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Home Brew Forums > Home Brewing Beer > Beginners Beer Brewing Forum > Worried about overcarbonation in my first batch
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Old 01-02-2011, 12:01 AM   #1
thomrenault
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Default Worried about overcarbonation in my first batch

Hello everyone, I just started brewing. I worked with a cooper's lager kit which I had in the primary fermenter for the last week. I added a cup of molasses which I boiled in about 3-4 cups of water two days ago, and I thought that fermentation had stopped today, so I bottled some of the batch... about 16 of the large PET bottles (750 ml). While I was bottling I tasted the beer and it seemed a bit sweet, so I checked my hydrometer (which I'm not really sure how to use, and it looked like the reading was 1.02) I was adding about half of the sugar which the coopers recipe called for to each bottle, because I wasn't sure that primary fermentation had stopped. So now I'm worried that these bottles will be over carbonated, and become bottle bombs. My fermenter is producing bubbles about ever 10-15 seconds, but I didn't notice when I first checked because the tv was on loud in the other room, and the room with the fermenter was pretty dark. Does anyone know how much carbonation I can expect in these bottles?

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Old 01-02-2011, 12:53 AM   #2
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You should really wait until your beer is finished before you bottle. If you're not sure if it's done fermenting, don't bottle it.

You can probably expect too much carbonation. How much, I have no way of guessing.

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Old 01-02-2011, 01:06 AM   #3
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You have to check your hydrometer reading and when it reads the same 2-3 days in a row your brew is done. Some people who are more advanced just have a sense of the timing but I would always get a reading for 2-3 days then bottle. The fact that your brew measures at a 1.020 I would say you must be fairly close to completion, but without having a OG reading, and not knowing your recipe; its hard to guess.

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Old 01-02-2011, 01:08 AM   #4
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p.s. On how to use the hydrometer :

Fill the tube it came in with brew. Put the tube on a flat surface then put the hydrometer into tube, and spin it to dislodge bubbles etc..... let it settle and take a reading. Very simple.

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Old 01-02-2011, 01:08 AM   #5
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when it doubt, wait it out. there's no harm in letting it sit longer even if you think the beer is done fermenting. and like nateo said, there is no way of knowing how much carbonation there will be.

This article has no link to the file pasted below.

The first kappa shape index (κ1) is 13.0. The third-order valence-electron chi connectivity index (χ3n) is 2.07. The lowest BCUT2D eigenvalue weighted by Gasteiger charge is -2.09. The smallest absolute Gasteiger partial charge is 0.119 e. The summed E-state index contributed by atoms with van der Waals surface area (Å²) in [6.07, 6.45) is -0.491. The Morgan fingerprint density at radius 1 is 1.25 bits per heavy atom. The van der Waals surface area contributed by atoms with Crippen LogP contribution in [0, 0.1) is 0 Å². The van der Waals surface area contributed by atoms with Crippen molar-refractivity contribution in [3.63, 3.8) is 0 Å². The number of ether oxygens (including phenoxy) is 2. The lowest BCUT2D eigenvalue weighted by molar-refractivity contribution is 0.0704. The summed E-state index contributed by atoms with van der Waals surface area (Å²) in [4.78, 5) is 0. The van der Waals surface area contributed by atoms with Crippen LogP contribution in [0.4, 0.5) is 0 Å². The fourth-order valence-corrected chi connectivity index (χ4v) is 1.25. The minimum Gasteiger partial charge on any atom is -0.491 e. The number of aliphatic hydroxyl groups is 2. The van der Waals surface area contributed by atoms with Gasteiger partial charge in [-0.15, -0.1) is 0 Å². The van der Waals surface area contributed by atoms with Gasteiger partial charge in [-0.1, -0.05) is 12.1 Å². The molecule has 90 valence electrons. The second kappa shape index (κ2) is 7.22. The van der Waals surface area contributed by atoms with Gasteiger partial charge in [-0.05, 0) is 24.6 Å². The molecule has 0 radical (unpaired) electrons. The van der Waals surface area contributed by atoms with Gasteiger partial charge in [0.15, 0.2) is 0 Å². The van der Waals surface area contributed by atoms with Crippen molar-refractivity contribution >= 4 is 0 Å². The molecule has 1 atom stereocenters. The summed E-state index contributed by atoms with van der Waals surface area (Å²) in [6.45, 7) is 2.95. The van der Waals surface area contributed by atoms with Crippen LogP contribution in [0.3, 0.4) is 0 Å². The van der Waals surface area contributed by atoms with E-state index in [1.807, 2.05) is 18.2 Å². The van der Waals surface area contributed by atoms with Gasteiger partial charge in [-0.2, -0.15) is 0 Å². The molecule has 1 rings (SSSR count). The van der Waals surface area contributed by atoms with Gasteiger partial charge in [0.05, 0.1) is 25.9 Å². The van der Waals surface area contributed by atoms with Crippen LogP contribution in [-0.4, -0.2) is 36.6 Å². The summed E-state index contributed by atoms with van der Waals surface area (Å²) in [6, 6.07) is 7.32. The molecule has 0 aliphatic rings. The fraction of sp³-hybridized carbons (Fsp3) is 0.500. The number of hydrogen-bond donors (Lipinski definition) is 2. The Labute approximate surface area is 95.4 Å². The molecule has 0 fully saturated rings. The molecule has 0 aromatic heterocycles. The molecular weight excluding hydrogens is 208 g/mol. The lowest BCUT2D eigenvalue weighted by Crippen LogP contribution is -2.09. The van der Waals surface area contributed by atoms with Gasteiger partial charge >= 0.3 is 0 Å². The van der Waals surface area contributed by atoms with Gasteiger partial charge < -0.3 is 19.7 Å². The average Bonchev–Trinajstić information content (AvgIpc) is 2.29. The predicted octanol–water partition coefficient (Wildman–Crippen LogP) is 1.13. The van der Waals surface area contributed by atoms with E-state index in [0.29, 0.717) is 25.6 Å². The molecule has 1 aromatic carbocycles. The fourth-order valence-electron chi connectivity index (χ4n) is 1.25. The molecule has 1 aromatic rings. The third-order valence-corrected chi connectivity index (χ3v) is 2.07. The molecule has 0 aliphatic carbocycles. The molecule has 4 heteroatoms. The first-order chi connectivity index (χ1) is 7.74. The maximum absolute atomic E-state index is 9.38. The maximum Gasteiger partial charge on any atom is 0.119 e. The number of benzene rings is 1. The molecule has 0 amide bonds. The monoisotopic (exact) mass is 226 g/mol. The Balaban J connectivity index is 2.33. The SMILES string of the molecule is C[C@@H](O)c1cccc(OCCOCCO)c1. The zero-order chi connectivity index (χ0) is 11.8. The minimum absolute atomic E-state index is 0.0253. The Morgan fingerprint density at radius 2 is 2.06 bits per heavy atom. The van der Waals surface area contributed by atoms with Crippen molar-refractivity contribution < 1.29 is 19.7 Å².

wait a week and crack one open, see how carbonated it is. you risk ruining that particular bottle but at least you will get an idea of the carbonation level.

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Old 01-02-2011, 01:43 AM   #6
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I think I'm getting the hang of this whole homebrewing thing... Waiting is the hardest part, so have a brew when you're getting impatient... Thanks for the advice, I'll let you know how it turns out.

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Old 01-02-2011, 01:51 AM   #7
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Yea the waiting part sucks the most. That's why I got 3 primary buckets so I can always have one going. Getting a glass carboy is good for folks like us as well. At least when you can see whats going on inside it helps. I ruined my first couple beers by being impatient.

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Old 01-02-2011, 02:50 AM   #8
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It probably started between 1.040 and 1.050. You are probably looking at 1.010 to 1.015 as an FG.

Do you remember how much of what ingredients went into it. Need to know the yeast used too.

Fortunately you bottled in PET bottles. Do they have screw tops? You can relieve the pressure every couple of days, or just leave them cracked and undisturbed for a few days and then screw on tightly.

If you get the ingredients and the yeast posted we might be able to tell you a reasonable FG, and when the main batch reaches 3 points before that, then tighten the caps on the bottles. Typical priming is about 2 to 3 gravity points.

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Old 01-02-2011, 05:21 AM   #9
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According to a friend who has brewed the kit as per instructions, the OG is 1.040. I added the cup of molasses though, so that probably increased the gravity. I don't know what the specific strain of yeast is, I do know that it was an ale yeast. The PET bottles do have screw tops, and I was planning to unscrew them and let off some pressure. The Cooper's kit instructions didn't really mention the importance of OG to determine whether your brew is done, so I didn't take one (of course now I'll know for next time). Thanks for all of the advice... I really hope it turns out well.

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Old 01-10-2011, 02:01 AM   #10
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I had the first beer tonight, it tasted pretty good still a little cidery, but it didn't over carbonate. Thanks for the advice.

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